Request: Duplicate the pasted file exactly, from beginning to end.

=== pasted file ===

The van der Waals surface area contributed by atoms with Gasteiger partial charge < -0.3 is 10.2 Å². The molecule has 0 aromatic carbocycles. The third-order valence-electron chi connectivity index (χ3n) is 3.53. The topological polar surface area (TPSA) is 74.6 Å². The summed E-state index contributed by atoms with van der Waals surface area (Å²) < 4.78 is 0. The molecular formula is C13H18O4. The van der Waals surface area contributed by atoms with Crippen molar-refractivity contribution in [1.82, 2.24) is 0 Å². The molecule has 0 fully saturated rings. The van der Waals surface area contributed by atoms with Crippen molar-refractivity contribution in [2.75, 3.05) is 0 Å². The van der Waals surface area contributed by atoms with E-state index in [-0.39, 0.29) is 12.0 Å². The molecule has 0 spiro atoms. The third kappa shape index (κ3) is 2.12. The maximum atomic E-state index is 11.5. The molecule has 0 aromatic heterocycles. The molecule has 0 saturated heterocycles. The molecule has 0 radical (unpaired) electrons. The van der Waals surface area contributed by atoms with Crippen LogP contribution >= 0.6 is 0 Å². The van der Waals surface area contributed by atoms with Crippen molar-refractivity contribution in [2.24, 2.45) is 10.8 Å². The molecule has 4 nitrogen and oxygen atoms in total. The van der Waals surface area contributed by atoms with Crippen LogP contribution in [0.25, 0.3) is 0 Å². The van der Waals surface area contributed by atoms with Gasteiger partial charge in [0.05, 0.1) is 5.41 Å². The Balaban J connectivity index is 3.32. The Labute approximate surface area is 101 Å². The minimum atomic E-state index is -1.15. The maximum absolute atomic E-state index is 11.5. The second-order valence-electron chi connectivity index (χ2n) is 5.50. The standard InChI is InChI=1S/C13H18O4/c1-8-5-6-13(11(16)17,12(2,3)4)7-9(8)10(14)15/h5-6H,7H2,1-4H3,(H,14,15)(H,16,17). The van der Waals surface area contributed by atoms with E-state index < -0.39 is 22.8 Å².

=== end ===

The van der Waals surface area contributed by atoms with Gasteiger partial charge < -0.3 is 10.2 Å². The molecule has 0 aromatic carbocycles. The third-order valence-electron chi connectivity index (χ3n) is 3.53. The topological polar surface area (TPSA) is 74.6 Å². The summed E-state index contributed by atoms with van der Waals surface area (Å²) < 4.78 is 0. The molecular formula is C13H18O4. The van der Waals surface area contributed by atoms with Crippen molar-refractivity contribution in [1.82, 2.24) is 0 Å². The molecule has 0 fully saturated rings. The van der Waals surface area contributed by atoms with Crippen molar-refractivity contribution in [2.75, 3.05) is 0 Å². The van der Waals surface area contributed by atoms with E-state index in [-0.39, 0.29) is 12.0 Å². The molecule has 0 spiro atoms. The third kappa shape index (κ3) is 2.12. The maximum atomic E-state index is 11.5. The molecule has 0 aromatic heterocycles. The molecule has 0 saturated heterocycles. The molecule has 0 radical (unpaired) electrons. The van der Waals surface area contributed by atoms with Crippen LogP contribution >= 0.6 is 0 Å². The van der Waals surface area contributed by atoms with Crippen molar-refractivity contribution in [2.24, 2.45) is 10.8 Å². The molecule has 4 nitrogen and oxygen atoms in total. The van der Waals surface area contributed by atoms with Crippen LogP contribution in [0.25, 0.3) is 0 Å². The van der Waals surface area contributed by atoms with Gasteiger partial charge in [0.05, 0.1) is 5.41 Å². The Balaban J connectivity index is 3.32. The Labute approximate surface area is 101 Å². The minimum atomic E-state index is -1.15. The maximum absolute atomic E-state index is 11.5. The second-order valence-electron chi connectivity index (χ2n) is 5.50. The standard InChI is InChI=1S/C13H18O4/c1-8-5-6-13(11(16)17,12(2,3)4)7-9(8)10(14)15/h5-6H,7H2,1-4H3,(H,14,15)(H,16,17). The van der Waals surface area contributed by atoms with E-state index < -0.39 is 22.8 Å².